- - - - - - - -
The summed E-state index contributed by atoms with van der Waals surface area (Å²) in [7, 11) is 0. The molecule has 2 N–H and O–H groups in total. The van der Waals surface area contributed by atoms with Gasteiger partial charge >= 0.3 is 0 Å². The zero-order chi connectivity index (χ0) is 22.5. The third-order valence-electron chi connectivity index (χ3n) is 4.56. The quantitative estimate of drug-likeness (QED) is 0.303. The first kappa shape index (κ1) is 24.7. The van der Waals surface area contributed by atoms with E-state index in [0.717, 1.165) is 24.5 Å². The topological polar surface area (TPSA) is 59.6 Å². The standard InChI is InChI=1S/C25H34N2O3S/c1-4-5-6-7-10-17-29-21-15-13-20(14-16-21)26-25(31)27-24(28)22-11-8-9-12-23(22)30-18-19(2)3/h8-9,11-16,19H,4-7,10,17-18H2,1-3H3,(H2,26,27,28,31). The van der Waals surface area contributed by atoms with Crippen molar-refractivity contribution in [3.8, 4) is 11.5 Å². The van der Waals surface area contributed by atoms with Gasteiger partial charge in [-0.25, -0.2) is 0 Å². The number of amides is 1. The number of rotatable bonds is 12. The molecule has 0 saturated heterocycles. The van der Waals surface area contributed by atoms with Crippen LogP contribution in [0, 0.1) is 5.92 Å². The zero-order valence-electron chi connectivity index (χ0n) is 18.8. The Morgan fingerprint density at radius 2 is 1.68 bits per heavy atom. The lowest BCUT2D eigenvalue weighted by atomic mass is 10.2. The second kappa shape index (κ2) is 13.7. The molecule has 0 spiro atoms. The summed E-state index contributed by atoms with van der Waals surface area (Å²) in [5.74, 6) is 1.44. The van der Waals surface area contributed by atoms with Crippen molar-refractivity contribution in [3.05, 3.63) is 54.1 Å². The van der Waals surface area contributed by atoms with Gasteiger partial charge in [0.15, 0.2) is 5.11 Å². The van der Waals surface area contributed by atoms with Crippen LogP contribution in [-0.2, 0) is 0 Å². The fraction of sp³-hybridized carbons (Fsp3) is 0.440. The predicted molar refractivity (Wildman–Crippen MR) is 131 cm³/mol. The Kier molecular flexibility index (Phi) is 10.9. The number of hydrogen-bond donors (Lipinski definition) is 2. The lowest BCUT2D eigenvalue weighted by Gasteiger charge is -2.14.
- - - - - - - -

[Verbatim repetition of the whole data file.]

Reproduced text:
The summed E-state index contributed by atoms with van der Waals surface area (Å²) in [7, 11) is 0. The molecule has 2 N–H and O–H groups in total. The van der Waals surface area contributed by atoms with Gasteiger partial charge >= 0.3 is 0 Å². The zero-order chi connectivity index (χ0) is 22.5. The third-order valence-electron chi connectivity index (χ3n) is 4.56. The quantitative estimate of drug-likeness (QED) is 0.303. The first kappa shape index (κ1) is 24.7. The van der Waals surface area contributed by atoms with E-state index in [0.717, 1.165) is 24.5 Å². The topological polar surface area (TPSA) is 59.6 Å². The standard InChI is InChI=1S/C25H34N2O3S/c1-4-5-6-7-10-17-29-21-15-13-20(14-16-21)26-25(31)27-24(28)22-11-8-9-12-23(22)30-18-19(2)3/h8-9,11-16,19H,4-7,10,17-18H2,1-3H3,(H2,26,27,28,31). The van der Waals surface area contributed by atoms with Crippen molar-refractivity contribution in [3.8, 4) is 11.5 Å². The van der Waals surface area contributed by atoms with Gasteiger partial charge in [-0.25, -0.2) is 0 Å². The number of amides is 1. The number of rotatable bonds is 12. The molecule has 0 saturated heterocycles. The van der Waals surface area contributed by atoms with Crippen LogP contribution in [0, 0.1) is 5.92 Å². The zero-order valence-electron chi connectivity index (χ0n) is 18.8. The Morgan fingerprint density at radius 2 is 1.68 bits per heavy atom. The lowest BCUT2D eigenvalue weighted by atomic mass is 10.2. The second kappa shape index (κ2) is 13.7. The molecule has 0 spiro atoms. The summed E-state index contributed by atoms with van der Waals surface area (Å²) in [5.74, 6) is 1.44. The van der Waals surface area contributed by atoms with Crippen molar-refractivity contribution in [3.05, 3.63) is 54.1 Å². The van der Waals surface area contributed by atoms with Gasteiger partial charge in [0.15, 0.2) is 5.11 Å². The van der Waals surface area contributed by atoms with Crippen LogP contribution in [-0.2, 0) is 0 Å². The fraction of sp³-hybridized carbons (Fsp3) is 0.440. The predicted molar refractivity (Wildman–Crippen MR) is 131 cm³/mol. The Kier molecular flexibility index (Phi) is 10.9. The number of hydrogen-bond donors (Lipinski definition) is 2. The lowest BCUT2D eigenvalue weighted by Gasteiger charge is -2.14.